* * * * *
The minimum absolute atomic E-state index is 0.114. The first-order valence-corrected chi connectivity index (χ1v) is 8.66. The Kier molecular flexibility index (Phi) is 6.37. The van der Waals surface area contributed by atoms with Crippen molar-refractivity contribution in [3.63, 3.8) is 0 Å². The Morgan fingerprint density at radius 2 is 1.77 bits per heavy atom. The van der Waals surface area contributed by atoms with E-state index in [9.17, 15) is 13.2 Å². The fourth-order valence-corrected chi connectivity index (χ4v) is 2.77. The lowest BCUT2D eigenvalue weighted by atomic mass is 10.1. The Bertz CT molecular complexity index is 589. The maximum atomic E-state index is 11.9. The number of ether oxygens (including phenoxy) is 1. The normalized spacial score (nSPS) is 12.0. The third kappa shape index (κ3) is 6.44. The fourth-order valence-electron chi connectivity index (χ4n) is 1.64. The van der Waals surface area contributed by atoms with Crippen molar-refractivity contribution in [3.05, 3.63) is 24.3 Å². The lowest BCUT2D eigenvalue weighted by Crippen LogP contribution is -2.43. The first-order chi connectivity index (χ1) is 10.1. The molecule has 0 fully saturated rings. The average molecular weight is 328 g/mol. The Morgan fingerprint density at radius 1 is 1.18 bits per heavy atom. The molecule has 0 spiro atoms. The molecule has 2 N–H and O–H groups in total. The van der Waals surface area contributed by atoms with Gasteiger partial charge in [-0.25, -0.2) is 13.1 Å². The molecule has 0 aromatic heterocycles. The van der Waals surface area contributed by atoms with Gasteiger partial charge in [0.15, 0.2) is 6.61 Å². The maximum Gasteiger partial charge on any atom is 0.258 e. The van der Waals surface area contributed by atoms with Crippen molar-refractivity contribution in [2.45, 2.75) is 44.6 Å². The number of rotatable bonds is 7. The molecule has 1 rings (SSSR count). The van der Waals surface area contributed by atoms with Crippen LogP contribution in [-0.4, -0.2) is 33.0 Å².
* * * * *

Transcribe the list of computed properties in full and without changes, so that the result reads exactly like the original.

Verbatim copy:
The minimum absolute atomic E-state index is 0.114. The first-order valence-corrected chi connectivity index (χ1v) is 8.66. The Kier molecular flexibility index (Phi) is 6.37. The van der Waals surface area contributed by atoms with Crippen molar-refractivity contribution in [3.63, 3.8) is 0 Å². The Morgan fingerprint density at radius 2 is 1.77 bits per heavy atom. The van der Waals surface area contributed by atoms with E-state index in [9.17, 15) is 13.2 Å². The fourth-order valence-corrected chi connectivity index (χ4v) is 2.77. The lowest BCUT2D eigenvalue weighted by atomic mass is 10.1. The Bertz CT molecular complexity index is 589. The maximum atomic E-state index is 11.9. The number of ether oxygens (including phenoxy) is 1. The normalized spacial score (nSPS) is 12.0. The third kappa shape index (κ3) is 6.44. The fourth-order valence-electron chi connectivity index (χ4n) is 1.64. The van der Waals surface area contributed by atoms with Crippen molar-refractivity contribution in [3.05, 3.63) is 24.3 Å². The lowest BCUT2D eigenvalue weighted by Crippen LogP contribution is -2.43. The first-order chi connectivity index (χ1) is 10.1. The molecule has 0 fully saturated rings. The average molecular weight is 328 g/mol. The Morgan fingerprint density at radius 1 is 1.18 bits per heavy atom. The molecule has 0 spiro atoms. The molecule has 2 N–H and O–H groups in total. The van der Waals surface area contributed by atoms with Gasteiger partial charge in [-0.25, -0.2) is 13.1 Å². The molecule has 0 aromatic heterocycles. The van der Waals surface area contributed by atoms with Gasteiger partial charge in [0.15, 0.2) is 6.61 Å². The maximum Gasteiger partial charge on any atom is 0.258 e. The van der Waals surface area contributed by atoms with Crippen molar-refractivity contribution in [2.45, 2.75) is 44.6 Å². The number of rotatable bonds is 7. The molecule has 1 rings (SSSR count). The van der Waals surface area contributed by atoms with Crippen LogP contribution in [-0.4, -0.2) is 33.0 Å².